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  • General Carbon

Are Global Carbon Markets Reviving?

Don’t expect a straight answer. The best answer is -there is an increased intensity of noise and buzz around carbon credits generated under the Clean Development Mechanism. Many trade inquiries for CERs have origin in the expected gap in CER quota in the EU Emission Trading Scheme. Such trade inquiries may be transient but more significant signals for hope in the revival of global markets are – (i) actions by many countries around Article 6 of the Paris Climate Agreement, (ii) US Presidential elections’ outcome, and (iii) independent and voluntary private-sector commitments to meet the ambitions of Paris Climate Agreement. These amongst others are reasons for the positive buzz around Global Carbon Markets.

Coordinated Response on Climate Change Matters

Nearer home, the Government of India on November 27, 2020, through a gazette notification, has constituted the Apex Committee for the Implementation of the Paris Agreement (AIPA). The Constitution of this committee would not have come at a more appropriate time or could not have been timed better. Earlier this month, the Taskforce on Scaling Voluntary Carbon Markets (TSVCM) has released its first consultative document[1]. TSVCM is a private sector-led initiative working to scale an effective and efficient voluntary carbon market to help meet the goals of the Paris Agreement.

AIPA and Carbon Markets

AIPA of Government of India has been constituted with the purpose of “ensuring a coordinated response on climate change matters that protects the country’s interests and ensures that India is on track towards meeting its climate change obligations under the Paris Agreement including it’s submitted Nationally Determined Contributions (NDCs)”[2]. Most importantly, the AIPA will also act as a national authority for the regulation of carbon markets in India under Article 6.2, Article 6.4, and Article 6.8 of the Paris Agreement. Constitution of AIPA and mention of carbon markets in its mandate, a signal for internal carbon markets in India to facilitate achievement of NDCs? -not clear. But AIPA’s work will be crucial for India and its position vis a vis rollover of CERs into Paris Climate Agreement, in the previous COP 25 at Madrid, Spain.

Recall the issues raised by India and other developing countries in Madrid. India and many other countries vehemently argued that not valuing the CERs post-2020 under the UN-mandated sustainable development mechanism will send a wrong signal to private players who invested in them. The rollover credits amount to 4.65 Gt CO2 carbon offsets, largely allocated to China, India, and Brazil. Such rollover may pose threat to the challenge of achieving climate ambition. However, not rolling over would mean breaching the trust of many public and private players that have invested into the GHG emission reduction projects which “would not have happened otherwise” or “were not financially viable”. AIPA would play an important role in the negotiations and maintain a fine balance between shoring up trust in climate mechanisms (realize the value for carbon offsets that were generated under the Kyoto Mechanisms) and integrity of Article 6 of the Paris Climate Agreement.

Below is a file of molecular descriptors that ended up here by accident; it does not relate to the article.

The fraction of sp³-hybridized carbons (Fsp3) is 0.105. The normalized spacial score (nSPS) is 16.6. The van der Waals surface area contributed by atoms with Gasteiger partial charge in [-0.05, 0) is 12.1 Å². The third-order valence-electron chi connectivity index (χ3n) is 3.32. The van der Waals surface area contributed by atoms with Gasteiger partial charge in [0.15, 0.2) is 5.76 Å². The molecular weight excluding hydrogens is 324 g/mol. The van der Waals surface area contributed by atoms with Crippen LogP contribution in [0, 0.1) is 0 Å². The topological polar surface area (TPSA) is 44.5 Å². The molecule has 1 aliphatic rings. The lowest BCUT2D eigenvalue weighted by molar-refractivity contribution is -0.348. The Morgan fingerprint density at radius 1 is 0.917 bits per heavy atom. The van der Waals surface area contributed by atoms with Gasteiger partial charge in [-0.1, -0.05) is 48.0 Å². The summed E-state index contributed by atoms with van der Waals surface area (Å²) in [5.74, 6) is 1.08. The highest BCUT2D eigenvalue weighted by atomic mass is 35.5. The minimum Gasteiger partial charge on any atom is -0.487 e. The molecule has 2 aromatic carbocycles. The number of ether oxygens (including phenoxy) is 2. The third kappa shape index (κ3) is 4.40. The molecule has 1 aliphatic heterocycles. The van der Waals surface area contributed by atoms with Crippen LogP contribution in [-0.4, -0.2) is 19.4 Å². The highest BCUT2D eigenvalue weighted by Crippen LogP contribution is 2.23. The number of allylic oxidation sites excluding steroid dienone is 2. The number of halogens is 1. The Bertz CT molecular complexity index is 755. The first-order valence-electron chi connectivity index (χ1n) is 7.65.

Private Sector Voluntary Initiatives in Carbon Markets

AIPA, in playing its role as Carbon Market Regulator and Promoter, may keep a close watch on Private Sector Voluntary Initiatives in Carbon Markets and dovetail that smartly into Paris Climate Accord and market mechanisms therein. The private sector-led initiative, the Taskforce on Scaling Voluntary Carbon Markets, is working to scale an effective, efficient, and functioning voluntary carbon market to help meet the goals of the Paris Climate Agreement. The Taskforce was initiated by Mark Carney, UN Special Envoy for Climate Action and Finance Advisor to UK Prime Minister Boris Johnson for COP26 is chaired by Bill Winters, Group Chief Executive, Standard Chartered.

The Taskforce was convened in September to quickly draft a set of practical recommendations to develop a well-functioning voluntary carbon market. A large, transparent, verifiable, and robust voluntary carbon market will be critical to reaching net-zero and net negative goals.

The Consultation Document outlines 17 recommendations, spanning six topics, to scale voluntary carbon markets; these topics include a proposed set of principles (core carbon principles) that would help establish standardised benchmark contracts that would be listed on exchanges and utilise existing infrastructure. The Taskforce will seek consensus on the legitimacy of offsetting, on steps to develop certainty regarding market integrity, and on ways to establish best practices for buyers and investors.

Kyoto Carryover Could Cancel Out Key NDC Ambition?

Would AIPA consider and integrate private sector initiatives into its plans of using global market mechanisms for achieving NDCs? Or it would essentially limit itself to advancing arguments for simple rollover of generated CERs and adversely affect the ambition of the Paris Climate Agreement? Above all, AIPA could surprise everyone by leveraging rollover or retiring of CERs for generating climate finance to fund action to achieve climate ambition by developing countries.

 

[1] You can provide your inputs to the consultative document till December 10

[2] The three quantitative goals in the Indian NDCs are:

  1. A 33-35 per cent reduction in the gross domestic product emissions intensity by 2030 from 2005 levels,

  2. A 40 per cent share of non-fossil fuel-based electricity by 2030, and

  3. Creating a carbon sink of 2.5-3 billion tonnes of carbon dioxide through afforestation programmes

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